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The recession rears its head: what does the crash mean for me?

Kriya Team
July 19, 2020
min read
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We look at how this current recession appears to deviate slightly from the ones that have come before and what to expect.

Since the spread of the coronavirus forced the UK’s economy to a standstill at the start of March this year, its impact has been sending ripples of devastation through just about every sector of business. However, even though the economic consequences of Covid-19 have been evident since the virus hit UK shores, experts predictions were only confirmed on the 12th of August when the Office for National Statistics (ONS) announced how the UK fared in the second quarter. In their release, it was revealed that the UK’s economy fell by a whopping 20.4% between April and June of this year, which officially makes the UK the hardest-hit country in Europe by Covid-19.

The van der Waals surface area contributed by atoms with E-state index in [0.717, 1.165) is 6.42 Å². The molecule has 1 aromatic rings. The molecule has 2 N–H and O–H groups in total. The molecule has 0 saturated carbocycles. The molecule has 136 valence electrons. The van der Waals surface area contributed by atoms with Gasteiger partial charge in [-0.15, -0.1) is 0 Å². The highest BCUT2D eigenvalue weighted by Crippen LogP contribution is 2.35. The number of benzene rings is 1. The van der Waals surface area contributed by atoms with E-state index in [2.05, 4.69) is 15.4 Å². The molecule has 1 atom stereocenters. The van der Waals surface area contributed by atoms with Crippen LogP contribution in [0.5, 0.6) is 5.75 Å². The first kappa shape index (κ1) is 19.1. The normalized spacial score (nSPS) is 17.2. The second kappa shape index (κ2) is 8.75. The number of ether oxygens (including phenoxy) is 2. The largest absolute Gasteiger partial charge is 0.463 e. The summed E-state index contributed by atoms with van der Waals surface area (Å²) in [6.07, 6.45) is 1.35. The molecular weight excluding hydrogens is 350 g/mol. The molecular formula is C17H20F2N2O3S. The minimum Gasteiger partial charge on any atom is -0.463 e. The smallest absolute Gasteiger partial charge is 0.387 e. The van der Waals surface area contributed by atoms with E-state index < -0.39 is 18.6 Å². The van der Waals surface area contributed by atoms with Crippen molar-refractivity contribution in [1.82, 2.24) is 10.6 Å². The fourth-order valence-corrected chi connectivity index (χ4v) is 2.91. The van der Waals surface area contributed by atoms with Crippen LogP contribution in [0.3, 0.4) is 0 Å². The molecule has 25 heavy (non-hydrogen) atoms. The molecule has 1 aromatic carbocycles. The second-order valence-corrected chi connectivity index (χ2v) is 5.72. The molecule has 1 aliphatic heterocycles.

So, unsurprisingly, as we collectively start to come to terms with this new economic reality, the paths of recovery that lie ahead of many small to medium-sized businesses (SMEs) remain uncertain. From the risks of a second wave, the repercussions of mass unemployment, a potential increase in taxation, and the imminent withdrawal of government incentives like the Job Retention Scheme, there are so many factors that threaten SMEs abilities to thrive or even survive through the wake of this Covid-19 pandemic.